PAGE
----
1. Look in cupboard and find a brick of year-old muscavado sugar, which miraculously weighs exactly 200g.
  2. Add this to 200g of melted butter, and stir a lot. A LOT.
  3. Add the remnants (about half) of a tin
    of golden syrup. You know you have some in your cupboard. Everyone does. Keep stirring.
  4. Melt an entire massive slab of Dairy Milk chocolate in the microwave, or in a bowl on top of hot water. Pour this into the mix. You should now have a bowl of brown, sticky gloop.
  5. Pour 200g of plain flour into the concoction. Do this bit by bit, to avoid having to deal with a massive flour explosion and a really dry bowl of gloopy flour.
  6. Break a couple of eggs in, and keep mixing.
  7. Pour messily into a brownie tin, and bake until you are bored.
  8. Take out the brownie and enjoy its unhealthy wonderment.
So, Dan got me some scarves, a ridiculously cute teddy bear, and a bracelet. And he took me out to eat at a Japanese restaurant in Cambridge. I will talk more about Japanese stuff in a minute. This appears to be turning into rather a mammoth blog.

The day after my birthday (The 22nd of December), Dan and I drove back to Brighton for my birthday meal with all of my Brighton friends. It was really good to see people again. Dan seemed to get on with everyone really well, a
nd Kim said that Dan and I were really cute together. Kat said that we were "unbelievably cute" too actually. I got some really thoughtful and nice presents from my friends, which made me very happy indeed. After the meal, Dan, Patrick, Tilly and I went to the pub for cider.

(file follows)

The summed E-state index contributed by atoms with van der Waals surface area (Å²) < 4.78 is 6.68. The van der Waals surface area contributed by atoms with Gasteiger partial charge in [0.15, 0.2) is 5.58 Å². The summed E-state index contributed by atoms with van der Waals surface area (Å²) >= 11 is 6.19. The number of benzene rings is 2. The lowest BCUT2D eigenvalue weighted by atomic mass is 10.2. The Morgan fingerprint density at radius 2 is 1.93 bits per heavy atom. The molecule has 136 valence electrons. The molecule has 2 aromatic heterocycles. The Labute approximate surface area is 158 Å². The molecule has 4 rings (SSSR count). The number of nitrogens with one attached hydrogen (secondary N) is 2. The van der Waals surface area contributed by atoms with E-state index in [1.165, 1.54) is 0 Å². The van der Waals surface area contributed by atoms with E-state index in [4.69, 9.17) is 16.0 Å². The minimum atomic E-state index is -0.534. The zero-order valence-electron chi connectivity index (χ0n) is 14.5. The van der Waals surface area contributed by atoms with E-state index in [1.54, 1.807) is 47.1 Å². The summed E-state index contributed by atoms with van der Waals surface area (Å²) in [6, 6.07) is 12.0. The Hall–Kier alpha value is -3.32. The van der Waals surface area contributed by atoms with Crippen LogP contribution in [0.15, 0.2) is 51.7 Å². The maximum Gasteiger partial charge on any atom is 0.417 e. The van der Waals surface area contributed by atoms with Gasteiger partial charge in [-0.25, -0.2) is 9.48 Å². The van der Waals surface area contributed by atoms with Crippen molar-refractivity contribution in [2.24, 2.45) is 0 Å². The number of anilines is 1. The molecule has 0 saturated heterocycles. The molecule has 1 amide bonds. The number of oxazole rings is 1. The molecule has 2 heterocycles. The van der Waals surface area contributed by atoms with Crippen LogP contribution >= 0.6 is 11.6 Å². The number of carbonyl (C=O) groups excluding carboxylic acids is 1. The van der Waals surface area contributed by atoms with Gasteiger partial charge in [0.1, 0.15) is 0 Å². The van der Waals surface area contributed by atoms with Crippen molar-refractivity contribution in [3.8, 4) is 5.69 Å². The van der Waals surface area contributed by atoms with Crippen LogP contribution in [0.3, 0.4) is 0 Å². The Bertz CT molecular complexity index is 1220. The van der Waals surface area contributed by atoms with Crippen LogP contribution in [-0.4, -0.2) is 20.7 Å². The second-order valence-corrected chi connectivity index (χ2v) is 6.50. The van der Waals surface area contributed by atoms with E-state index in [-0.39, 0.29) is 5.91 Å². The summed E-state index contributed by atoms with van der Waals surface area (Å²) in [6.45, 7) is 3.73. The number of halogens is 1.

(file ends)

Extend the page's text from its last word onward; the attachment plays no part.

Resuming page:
The week before we went to Venice, Dan and James came to Brighton and visited. That was so much fun! We went to the pier, and we went to the pub for lunch. Then we had a race back to Cambridge in their cars. They made me feel much better because that morning I had received the news that my cat had died. :(

On the 27th of December, I am off up to Dan's again, and he is giving me a lift to Stanstead airport the next day, (The 28th) so that I can g
o to visit my Dad, in France. I am going to miss Dan so much. But on the 27th, I am meeting his grandparents and his cousins and his aunt. I am nervous of the cousins most of all, because they are the same age as me, and I am scared of being judged!

On the 3rd of January, I am going to visit Laura in Luxembourg, and then on the 5th, we are going to Paris with the T.O.D.S plus a couple of others. This means ten days without Dan. The thought seems unbearable. I am tr
ying not to dwell on it.

Here instead is a picture of me and Emma, from the Winter Ball in Cambridge:

Wednesday, 15 October 2008

Cambridge!

Well, here I am in Cambridge...

I have been here for a week, and a bit. So much has already happened. It is actually ridiculous! I have eaten my weight in cheese toasties. Toasties seem to be the "in" thing here. That, or I am just unaccustomed to the mysterious nuances of student life.

Tonight I am going to something called a 'College Family Superhall' which is indeed as weird and confusing as it sounds. It is basically a fancy dress dinner. I have also joined a society which simply calls itself the 'Sheila and Her Dog Society'. I must say, the people are the strangest and cutest people I have ever met in my life. They sit around in their dressing gowns, playing Charades, and eating lumps of cheese. It is all rather quaint, but yet so lively! I have also auditioned and been accepted by the College Chapel Choir, which aside from the God stuff (which I will be getting enough of during my Theology course for the next three years), should be really good fun! And it means free food on Sundays!

I am still considering whether or not to get into rowing... Do I really want to be a boatie? Do I need that in my life? I am not sure... But it is something so inherently 'Cambridge', you know?

Have made some lovely friends here too, which I am very happy about.

Sorry this is such a quick post. Here is a picture of some of us on Matriculation day. (Laura, Emma, and Me)